Speaking at a European Union (EU) Food Facility stakeholders meeting in the capital, EC head of delegation to Zimbabwe, Xavier Marchal, said: “We are ready to assist government to implement an inclusive, transparent, and comprehensive land audit as provided for in the GPA, and which should be aimed at resolving the land issue. This is the bigger picture, which cannot be ignored if Zimbabwe’s agriculture is to become highly successful again.”
Lands and Rural Resettlement minister Herbert Murerwa recently said government needed US$30 million to carry out the land audit.
Under the GPA, the parties in the inclusive government agreed that an audit should be carried out during the tenure of the seventh parliament, for the purpose of “establishing accountability and eliminating multiple-farm ownership”.
Marchal said government also needed to own up for the mess in the agricultural sector triggered by the post-2000 chaotic land reform.
“The land reform, as has been conducted, has had catastrophic effects causing the large-scale commercial agricultural sector and with large part of the support industry to collapse almost entirely,” he said. “The small-scale sector which is strongly dependent on the former has also been severely hit and outputs have declined significantly,” he said. “Importantly government has to take its responsibilities. The decline in the agricultural production is indeed related to failing government polices associated with issues relating to the way the land and agrarian reform programme has been conducted. These need to be addressed by government.”
Marchal said the commission would provide 25% of Zimbabwe’s fertiliser needs this agricultural season as part of efforts to lift output and ensure food security.
He said through the Food and Agriculture Organisation (FAO), Zimbabwe would receive Euro 15 million for fertiliser requirements.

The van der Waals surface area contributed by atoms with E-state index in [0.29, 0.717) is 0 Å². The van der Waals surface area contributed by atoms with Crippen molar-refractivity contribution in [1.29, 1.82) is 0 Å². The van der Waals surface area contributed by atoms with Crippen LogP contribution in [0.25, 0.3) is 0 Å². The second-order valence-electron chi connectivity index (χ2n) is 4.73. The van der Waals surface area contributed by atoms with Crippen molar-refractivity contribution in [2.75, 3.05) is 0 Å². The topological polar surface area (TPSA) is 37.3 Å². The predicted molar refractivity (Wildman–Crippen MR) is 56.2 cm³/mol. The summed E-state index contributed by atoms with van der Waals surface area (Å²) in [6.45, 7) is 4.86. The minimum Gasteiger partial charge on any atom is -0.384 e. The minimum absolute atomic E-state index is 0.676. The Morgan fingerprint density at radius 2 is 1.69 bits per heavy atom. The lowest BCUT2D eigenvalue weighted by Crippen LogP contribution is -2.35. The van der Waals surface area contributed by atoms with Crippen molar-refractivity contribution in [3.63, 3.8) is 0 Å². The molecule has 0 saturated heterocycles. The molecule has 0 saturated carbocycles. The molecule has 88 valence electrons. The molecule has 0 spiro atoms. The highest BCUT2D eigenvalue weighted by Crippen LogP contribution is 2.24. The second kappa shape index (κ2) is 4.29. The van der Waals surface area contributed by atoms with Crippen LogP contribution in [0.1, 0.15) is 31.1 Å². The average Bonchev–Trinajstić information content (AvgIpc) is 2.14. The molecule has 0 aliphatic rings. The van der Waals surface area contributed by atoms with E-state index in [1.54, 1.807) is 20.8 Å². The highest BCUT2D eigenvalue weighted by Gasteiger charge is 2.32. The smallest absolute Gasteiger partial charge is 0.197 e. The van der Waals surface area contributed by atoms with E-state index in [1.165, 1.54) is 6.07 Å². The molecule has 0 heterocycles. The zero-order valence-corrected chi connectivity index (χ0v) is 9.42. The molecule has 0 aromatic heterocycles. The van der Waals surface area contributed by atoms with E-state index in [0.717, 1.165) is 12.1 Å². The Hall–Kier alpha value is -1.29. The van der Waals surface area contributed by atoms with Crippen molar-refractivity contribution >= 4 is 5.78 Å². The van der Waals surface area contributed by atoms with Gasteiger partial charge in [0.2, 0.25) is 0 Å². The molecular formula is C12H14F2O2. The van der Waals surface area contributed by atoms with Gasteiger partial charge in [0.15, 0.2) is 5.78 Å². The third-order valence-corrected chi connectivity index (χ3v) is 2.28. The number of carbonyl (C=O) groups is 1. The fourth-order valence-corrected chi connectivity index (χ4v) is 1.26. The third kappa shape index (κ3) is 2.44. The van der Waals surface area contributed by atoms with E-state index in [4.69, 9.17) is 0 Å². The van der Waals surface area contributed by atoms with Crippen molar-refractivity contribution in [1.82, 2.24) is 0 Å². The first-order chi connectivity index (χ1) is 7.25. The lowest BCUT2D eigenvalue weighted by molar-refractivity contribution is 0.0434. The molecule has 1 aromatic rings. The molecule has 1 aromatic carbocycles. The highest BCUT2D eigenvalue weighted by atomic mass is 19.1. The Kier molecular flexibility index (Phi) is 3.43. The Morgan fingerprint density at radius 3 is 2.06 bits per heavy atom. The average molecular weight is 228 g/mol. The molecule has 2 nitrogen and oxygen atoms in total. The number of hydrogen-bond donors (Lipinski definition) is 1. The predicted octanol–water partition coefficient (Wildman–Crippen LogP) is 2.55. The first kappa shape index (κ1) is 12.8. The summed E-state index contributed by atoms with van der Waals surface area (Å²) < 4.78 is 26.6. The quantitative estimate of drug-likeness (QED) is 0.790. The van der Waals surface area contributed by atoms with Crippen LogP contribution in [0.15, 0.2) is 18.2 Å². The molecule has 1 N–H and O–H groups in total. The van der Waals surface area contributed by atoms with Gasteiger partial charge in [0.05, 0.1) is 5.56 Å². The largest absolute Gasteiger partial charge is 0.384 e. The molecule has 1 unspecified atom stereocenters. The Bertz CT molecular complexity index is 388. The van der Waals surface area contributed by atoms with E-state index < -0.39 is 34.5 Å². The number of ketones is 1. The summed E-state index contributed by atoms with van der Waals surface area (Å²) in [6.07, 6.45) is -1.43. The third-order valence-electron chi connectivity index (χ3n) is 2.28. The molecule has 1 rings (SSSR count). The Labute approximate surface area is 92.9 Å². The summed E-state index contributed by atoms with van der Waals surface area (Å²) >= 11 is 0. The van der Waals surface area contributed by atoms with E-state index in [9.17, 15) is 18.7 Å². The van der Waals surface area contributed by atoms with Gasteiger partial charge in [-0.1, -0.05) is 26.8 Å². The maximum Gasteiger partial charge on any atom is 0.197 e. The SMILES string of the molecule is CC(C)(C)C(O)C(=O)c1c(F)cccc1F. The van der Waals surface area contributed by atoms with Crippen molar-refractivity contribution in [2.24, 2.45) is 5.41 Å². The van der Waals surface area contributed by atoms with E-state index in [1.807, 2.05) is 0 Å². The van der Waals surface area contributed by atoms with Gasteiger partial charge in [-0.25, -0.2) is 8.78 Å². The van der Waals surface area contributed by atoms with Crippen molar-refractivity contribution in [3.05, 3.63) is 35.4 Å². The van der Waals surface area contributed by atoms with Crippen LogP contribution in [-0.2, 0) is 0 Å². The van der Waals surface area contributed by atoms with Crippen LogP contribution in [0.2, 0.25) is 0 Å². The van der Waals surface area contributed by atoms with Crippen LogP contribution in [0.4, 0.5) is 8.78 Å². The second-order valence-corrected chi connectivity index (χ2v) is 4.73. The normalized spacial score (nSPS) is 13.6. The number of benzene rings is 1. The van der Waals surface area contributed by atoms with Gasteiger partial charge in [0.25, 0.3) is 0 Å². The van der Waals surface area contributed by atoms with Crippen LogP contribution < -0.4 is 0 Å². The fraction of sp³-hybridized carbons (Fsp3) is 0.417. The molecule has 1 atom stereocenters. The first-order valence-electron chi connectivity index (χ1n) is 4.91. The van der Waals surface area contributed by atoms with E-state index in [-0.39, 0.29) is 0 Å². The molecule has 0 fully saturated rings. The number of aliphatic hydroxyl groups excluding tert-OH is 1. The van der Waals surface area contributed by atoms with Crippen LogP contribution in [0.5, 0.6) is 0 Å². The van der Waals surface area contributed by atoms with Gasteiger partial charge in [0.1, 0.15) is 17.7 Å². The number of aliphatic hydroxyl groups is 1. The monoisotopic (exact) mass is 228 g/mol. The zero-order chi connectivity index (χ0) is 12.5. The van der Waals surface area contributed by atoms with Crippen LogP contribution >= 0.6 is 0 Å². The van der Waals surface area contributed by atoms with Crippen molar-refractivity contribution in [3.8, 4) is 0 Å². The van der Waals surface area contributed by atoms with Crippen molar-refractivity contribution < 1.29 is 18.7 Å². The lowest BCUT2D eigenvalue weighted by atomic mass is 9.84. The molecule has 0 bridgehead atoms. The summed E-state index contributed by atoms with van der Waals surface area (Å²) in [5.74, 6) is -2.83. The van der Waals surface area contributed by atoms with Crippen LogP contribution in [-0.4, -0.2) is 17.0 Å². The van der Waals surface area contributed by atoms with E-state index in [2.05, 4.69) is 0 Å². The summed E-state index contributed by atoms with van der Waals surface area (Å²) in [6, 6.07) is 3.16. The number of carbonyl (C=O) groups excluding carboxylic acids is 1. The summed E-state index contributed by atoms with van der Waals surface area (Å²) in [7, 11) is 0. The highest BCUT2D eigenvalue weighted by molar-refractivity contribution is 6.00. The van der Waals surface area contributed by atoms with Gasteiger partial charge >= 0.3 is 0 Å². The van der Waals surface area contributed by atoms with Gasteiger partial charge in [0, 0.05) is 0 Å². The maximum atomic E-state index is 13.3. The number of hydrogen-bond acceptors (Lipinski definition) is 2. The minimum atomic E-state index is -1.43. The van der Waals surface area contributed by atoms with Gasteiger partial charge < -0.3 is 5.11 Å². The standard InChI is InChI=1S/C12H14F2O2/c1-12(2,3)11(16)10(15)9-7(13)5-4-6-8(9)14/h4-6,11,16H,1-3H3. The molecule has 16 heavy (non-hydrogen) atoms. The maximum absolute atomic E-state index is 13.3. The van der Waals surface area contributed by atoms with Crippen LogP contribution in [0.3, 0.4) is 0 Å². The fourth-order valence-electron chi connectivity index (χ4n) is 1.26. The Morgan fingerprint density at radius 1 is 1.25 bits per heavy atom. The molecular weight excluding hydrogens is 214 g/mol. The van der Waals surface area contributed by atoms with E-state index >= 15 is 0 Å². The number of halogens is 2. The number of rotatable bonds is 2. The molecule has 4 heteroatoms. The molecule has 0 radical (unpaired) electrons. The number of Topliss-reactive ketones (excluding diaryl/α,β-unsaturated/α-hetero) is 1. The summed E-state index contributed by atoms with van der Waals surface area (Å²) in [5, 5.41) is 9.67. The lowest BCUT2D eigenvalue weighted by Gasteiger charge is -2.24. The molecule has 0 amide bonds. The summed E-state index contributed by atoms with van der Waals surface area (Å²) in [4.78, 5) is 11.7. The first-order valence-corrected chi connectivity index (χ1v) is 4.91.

“This year, EC on behalf of EU, will provide around 25% of all fertilisers needs for smallholder farmers. This is significant. Most of this is done through FAO. Input provision is only part of what we do. Indeed, the EC has signed an agreement with FAO, which will provide 15,4 million euros to support self-reliance at small holder farmer level in Zimbabwe,” Marchal said.
He explained that the programme was part of a wider policy aimed at moving this country from dependency on “food aid to food security” while building self-reliance at smallholder farmer level.
The EC said the funds were supposed to ensure maximum impact on household and national food availability and security.
The programme is expected to help 176 000 farmers in traditional grain farming regions.
Marchal said: “Rain can be a blessing, a curse, or even a cover up. But with proper policies, sufficient inputs, and good agricultural techniques, it can become a secondary factor…
“We are significantly supporting rural populations to improve livelihood security. This includes health, water, basic education, and social services. This is done through NGO’s, UN agencies, and government.”
Between 2002 and 2008, the EC on behalf of the EU, committed more than 570 million euros to support the country, mostly in rural areas.
The EC has a strong experience in agriculture in Zimbabwe.
“When and if full normalisation is achieved between the EU and Zimbabwe, as a result of the ongoing political dialogue process launched in Brussels on June 18 by the Prime Minister (Morgan Tsvangirai) and his inclusive delegation, then massive and fully fledged assistance can be unleashed again,” pledged Marchal.